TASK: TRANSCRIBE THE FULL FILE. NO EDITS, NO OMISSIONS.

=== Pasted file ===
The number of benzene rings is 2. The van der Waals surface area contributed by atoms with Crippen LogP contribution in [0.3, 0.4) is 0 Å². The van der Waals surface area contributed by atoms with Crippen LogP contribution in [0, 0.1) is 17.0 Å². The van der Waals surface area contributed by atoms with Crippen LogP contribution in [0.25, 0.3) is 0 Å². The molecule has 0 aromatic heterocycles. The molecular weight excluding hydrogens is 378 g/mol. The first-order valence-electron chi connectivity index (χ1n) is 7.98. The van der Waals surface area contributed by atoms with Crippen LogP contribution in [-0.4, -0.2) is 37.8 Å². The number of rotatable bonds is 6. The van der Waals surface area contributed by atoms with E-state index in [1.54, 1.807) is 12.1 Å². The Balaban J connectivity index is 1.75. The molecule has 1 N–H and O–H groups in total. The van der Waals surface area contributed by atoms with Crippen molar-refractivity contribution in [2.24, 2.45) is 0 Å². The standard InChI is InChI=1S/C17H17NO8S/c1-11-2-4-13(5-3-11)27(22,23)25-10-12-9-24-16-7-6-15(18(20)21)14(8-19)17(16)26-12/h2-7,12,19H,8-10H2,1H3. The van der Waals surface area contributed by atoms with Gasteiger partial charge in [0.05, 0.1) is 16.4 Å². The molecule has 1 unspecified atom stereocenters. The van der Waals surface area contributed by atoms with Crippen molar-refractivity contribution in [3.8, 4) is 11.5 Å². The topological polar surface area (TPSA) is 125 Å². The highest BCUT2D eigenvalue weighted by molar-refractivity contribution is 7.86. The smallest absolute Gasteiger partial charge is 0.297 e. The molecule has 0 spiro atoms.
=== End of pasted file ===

The number of benzene rings is 2. The van der Waals surface area contributed by atoms with Crippen LogP contribution in [0.3, 0.4) is 0 Å². The van der Waals surface area contributed by atoms with Crippen LogP contribution in [0, 0.1) is 17.0 Å². The van der Waals surface area contributed by atoms with Crippen LogP contribution in [0.25, 0.3) is 0 Å². The molecule has 0 aromatic heterocycles. The molecular weight excluding hydrogens is 378 g/mol. The first-order valence-electron chi connectivity index (χ1n) is 7.98. The van der Waals surface area contributed by atoms with Crippen LogP contribution in [-0.4, -0.2) is 37.8 Å². The number of rotatable bonds is 6. The van der Waals surface area contributed by atoms with E-state index in [1.54, 1.807) is 12.1 Å². The Balaban J connectivity index is 1.75. The molecule has 1 N–H and O–H groups in total. The van der Waals surface area contributed by atoms with Crippen molar-refractivity contribution in [2.24, 2.45) is 0 Å². The standard InChI is InChI=1S/C17H17NO8S/c1-11-2-4-13(5-3-11)27(22,23)25-10-12-9-24-16-7-6-15(18(20)21)14(8-19)17(16)26-12/h2-7,12,19H,8-10H2,1H3. The van der Waals surface area contributed by atoms with Gasteiger partial charge in [0.05, 0.1) is 16.4 Å². The molecule has 1 unspecified atom stereocenters. The van der Waals surface area contributed by atoms with Crippen molar-refractivity contribution in [3.8, 4) is 11.5 Å². The topological polar surface area (TPSA) is 125 Å². The highest BCUT2D eigenvalue weighted by molar-refractivity contribution is 7.86. The smallest absolute Gasteiger partial charge is 0.297 e. The molecule has 0 spiro atoms.